Italian herbs and spices are the secret to creating a succulent, juicy, and delicious Mediterranean style Thanksgiving turkey!
Thanksgiving is definitely my favorite holiday. It’s pretty much just about being together, remembering our blessings, eating, and well, football. At least at our house it is.
Thanksgiving also means remembering those who are less fortunate than we are. Thanksgiving at my mom’s house usually means new faces every year. There’s always family and a whole bunch of friends who have no family close by. I learned to open my heart and home from my mom. Her philosophy, and now mine is, “cooking for 20 is just as easy as cooking for 4!” So far the count is at 15, but that might change by tomorrow.
The bird I made last week was a version of the Hemingway Bird. But it’s the Jane Austen version. No, I shouldn’t say that, because I decided to make him completely Italian, but I don’t think I want to call him Dante either.
I put together a Mediterranean style Thanksgiving with this Italian seasoned bird.
- 1 12-15 pound turkey rinsed, reserve giblets and neck for gravy or your dog.
- 1 large lemon
- Fresh herbs sage, rosemary, thyme
- garlic cloves peeled, slightly crushed
- Kosher salt pepper and olive oil
Clean out the bird and reserve the giblets and neck for gravy or your dog.
Poke holes in a large lemon and stuff inside the cavity of the bird along with fresh herbs. I used rosemary, thyme and oregano along with a couple of cloves of garlic.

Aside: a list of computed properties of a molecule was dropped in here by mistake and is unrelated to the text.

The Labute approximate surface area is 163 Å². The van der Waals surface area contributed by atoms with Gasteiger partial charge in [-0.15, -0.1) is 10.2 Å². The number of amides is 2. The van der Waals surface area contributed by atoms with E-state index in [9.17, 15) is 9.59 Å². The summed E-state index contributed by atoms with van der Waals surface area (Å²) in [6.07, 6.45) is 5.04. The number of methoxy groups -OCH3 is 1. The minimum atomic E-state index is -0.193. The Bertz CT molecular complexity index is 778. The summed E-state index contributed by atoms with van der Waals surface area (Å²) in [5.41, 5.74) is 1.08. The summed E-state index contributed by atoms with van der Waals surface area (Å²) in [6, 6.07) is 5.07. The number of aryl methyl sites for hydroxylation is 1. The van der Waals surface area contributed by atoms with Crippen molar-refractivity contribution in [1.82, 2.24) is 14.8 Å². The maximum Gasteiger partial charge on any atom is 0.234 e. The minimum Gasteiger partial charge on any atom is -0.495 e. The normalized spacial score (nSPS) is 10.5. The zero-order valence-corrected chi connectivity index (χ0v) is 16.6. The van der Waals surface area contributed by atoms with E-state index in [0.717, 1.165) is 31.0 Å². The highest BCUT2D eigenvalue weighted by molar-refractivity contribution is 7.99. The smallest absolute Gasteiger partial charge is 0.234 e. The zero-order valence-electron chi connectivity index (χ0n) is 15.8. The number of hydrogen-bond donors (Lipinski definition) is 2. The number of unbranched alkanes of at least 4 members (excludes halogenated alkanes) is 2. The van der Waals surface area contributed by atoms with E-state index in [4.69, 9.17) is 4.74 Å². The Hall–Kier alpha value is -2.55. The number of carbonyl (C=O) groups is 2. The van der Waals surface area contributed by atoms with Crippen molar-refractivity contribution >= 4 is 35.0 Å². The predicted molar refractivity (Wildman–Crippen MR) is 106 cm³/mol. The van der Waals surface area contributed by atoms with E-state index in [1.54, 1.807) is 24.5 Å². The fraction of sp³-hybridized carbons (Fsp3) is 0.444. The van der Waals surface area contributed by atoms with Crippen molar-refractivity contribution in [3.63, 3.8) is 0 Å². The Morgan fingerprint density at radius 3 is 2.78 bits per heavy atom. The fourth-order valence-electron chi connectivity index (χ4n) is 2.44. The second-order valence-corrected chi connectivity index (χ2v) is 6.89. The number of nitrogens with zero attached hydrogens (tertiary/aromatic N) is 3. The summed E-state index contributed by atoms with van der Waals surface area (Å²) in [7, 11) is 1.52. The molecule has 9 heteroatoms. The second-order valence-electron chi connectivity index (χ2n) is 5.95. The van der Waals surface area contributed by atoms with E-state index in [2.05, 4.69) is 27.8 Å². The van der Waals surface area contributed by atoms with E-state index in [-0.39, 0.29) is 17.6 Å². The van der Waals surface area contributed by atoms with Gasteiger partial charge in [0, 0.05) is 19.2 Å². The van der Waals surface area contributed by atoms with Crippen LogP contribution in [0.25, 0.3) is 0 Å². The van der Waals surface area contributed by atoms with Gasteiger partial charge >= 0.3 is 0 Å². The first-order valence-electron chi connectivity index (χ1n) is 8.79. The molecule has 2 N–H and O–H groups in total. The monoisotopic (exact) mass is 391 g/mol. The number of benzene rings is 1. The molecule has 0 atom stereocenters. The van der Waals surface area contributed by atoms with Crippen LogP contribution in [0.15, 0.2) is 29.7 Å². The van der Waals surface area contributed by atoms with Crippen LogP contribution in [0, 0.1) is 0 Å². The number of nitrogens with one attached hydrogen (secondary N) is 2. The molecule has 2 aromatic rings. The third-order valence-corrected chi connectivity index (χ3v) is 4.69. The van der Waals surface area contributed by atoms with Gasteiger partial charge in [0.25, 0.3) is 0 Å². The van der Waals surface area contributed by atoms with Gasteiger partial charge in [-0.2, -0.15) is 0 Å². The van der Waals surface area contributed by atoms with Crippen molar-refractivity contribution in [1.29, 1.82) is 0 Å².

Season the inside with kosher salt, pepper and olive oil.
Separate the skin from the breast meat and season up under the skin with salt, pepper and olive oil. I usually add a few whole sage leaves and leave them there because it makes a pretty presentation when it's all roasted.
Rub the outside of the bird with olive oil and salt and pepper.
Roast at 325* F. until juices run clear. Usually about 15 minutes per pound depending on your oven. The internal temperature should be 165*F.
Continue the Mediterranean flair with your Thanksgiving meal:
Serve your Italian bird with harvest squash casserole, which is an Italian inspired side dish. If you need a vegetarian entree to go with your meal, don’t forget Butternut Squash and Sage Lasagna. Use olive oil dough to make the Rosemary Bread, which I recommend serving with garlic herb butter.
Then there’s the day after Thanksgiving, creating meals with all of the Mediterranean leftovers.
I am sure that it was a frugal Scotswoman who decided to boil the carcass of an already spent bird to make turkey soup. Why not? Instead of throwing the carcass away after it’s stripped it of its meat and skin, throw it in a crock pot with a couple of coarsely chopped carrots, an onion a couple of bay leaves, some fresh thyme, a clove of garlic and a few whole peppercorns.
Let the whole thing cook overnight. The next morning, let it cool, then strain out all the vegetables and discard them. Save the meat in a separate bowl, then chill the broth. After it’s cold, it’s easier to skim or scrape off the fat.
Turkey Noodle Soup
Saute one chopped onion or one thinly sliced leek (How to clean a leek) in some butter and/or olive oil.
A couple of stalks of celery, sliced
A couple of carrots, sliced
De-fatted turkey stock
Simmer until vegetables are nearly tender. Season with salt and pepper
Add diced or shredded turkey meat. (I added some breast meat to the dark meat)
Noodles…whatever size or kind you want. Cook until noodles are tender.
Garnish with fresh, chopped parsley.